Over the weekend, there was an interesting discussion on the NACDL mailing list sparked by this story from Spokane, Washington:
Micah W. Hasselstrom, 34, ran when Spokane Municipal Court Judge Tracy Staab ordered him jailed with increased bail after he said he didn’t plan on appearing in court again, a news release said.Two other PDs helped out as well. Which begs the question - should a defense lawyer stop his client from fleeing? As you might expect, it's not a simple problem.
Hasselstrom’s public defender, Tony Tompkins, grabbed his leg to hold him in place as Deputy John Pederson tried handcuffing him, and a struggle ensued, according to the Sheriff’s Office.
On the one hand, we are not our clients' keepers. We can't keep them from doing dumb (or even illegal) things. The best we can do is try and convince them to make the right choice, or at least impress upon them just how bad things are going to get if they don't take our advice. And, as a practical matter, it's just not our job to catch fugitives.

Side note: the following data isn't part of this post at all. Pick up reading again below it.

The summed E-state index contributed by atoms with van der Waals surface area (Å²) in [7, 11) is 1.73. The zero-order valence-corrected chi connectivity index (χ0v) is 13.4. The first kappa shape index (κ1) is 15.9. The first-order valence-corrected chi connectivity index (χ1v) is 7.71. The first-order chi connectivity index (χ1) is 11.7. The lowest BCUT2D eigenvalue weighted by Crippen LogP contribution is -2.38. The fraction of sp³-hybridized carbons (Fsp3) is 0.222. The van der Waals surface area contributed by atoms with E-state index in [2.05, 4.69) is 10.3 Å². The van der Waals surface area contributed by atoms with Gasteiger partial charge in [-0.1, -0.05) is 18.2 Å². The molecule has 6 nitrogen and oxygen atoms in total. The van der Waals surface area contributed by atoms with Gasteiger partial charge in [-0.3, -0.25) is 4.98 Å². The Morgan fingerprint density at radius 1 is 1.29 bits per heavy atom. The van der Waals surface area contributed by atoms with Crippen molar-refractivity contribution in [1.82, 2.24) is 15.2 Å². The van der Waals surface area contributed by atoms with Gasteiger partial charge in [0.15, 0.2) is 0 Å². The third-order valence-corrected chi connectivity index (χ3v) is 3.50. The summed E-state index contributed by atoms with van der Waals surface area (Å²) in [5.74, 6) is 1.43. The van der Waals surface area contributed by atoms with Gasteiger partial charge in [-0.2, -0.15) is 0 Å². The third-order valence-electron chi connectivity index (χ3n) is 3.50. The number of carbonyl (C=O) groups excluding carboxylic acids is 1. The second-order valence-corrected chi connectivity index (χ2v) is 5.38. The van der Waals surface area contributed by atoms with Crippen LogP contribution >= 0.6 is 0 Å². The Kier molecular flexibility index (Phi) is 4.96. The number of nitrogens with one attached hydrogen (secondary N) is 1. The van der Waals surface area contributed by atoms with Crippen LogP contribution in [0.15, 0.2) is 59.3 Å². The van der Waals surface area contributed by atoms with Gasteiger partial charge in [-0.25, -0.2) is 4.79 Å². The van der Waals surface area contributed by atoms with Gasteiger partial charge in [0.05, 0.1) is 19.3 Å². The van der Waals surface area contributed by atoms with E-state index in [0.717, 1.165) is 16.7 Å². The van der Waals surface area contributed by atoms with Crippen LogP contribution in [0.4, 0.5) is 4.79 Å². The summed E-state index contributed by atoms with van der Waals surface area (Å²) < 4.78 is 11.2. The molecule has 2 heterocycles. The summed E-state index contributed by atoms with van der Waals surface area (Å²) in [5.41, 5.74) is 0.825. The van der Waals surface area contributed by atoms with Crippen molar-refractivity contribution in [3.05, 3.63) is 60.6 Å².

On the other hand, shouldn't we at least try and keep a client from completely throwing his life away in a moment of fear/anger/passion? An attempted flight is a horse of a different color from a successful flight, or quasi successful flight (any flight that ends with the client in jail, regardless of how far down the road, is arguably not successful in the long run). Besides, a fleeing client might pose a danger to folks in the courtroom or courthouse, including ourselves. Isn't the right thing to do as a citizen, much less lawyer, to try and stop him?
Ultimately, I don't think anybody can really say what they might do in a situation like that until it happens. Instinct plays a key role, and those of us who tend to be more passive probably wouldn't even think to do anything before it's too late. Still a fun problem to ponder, tho'.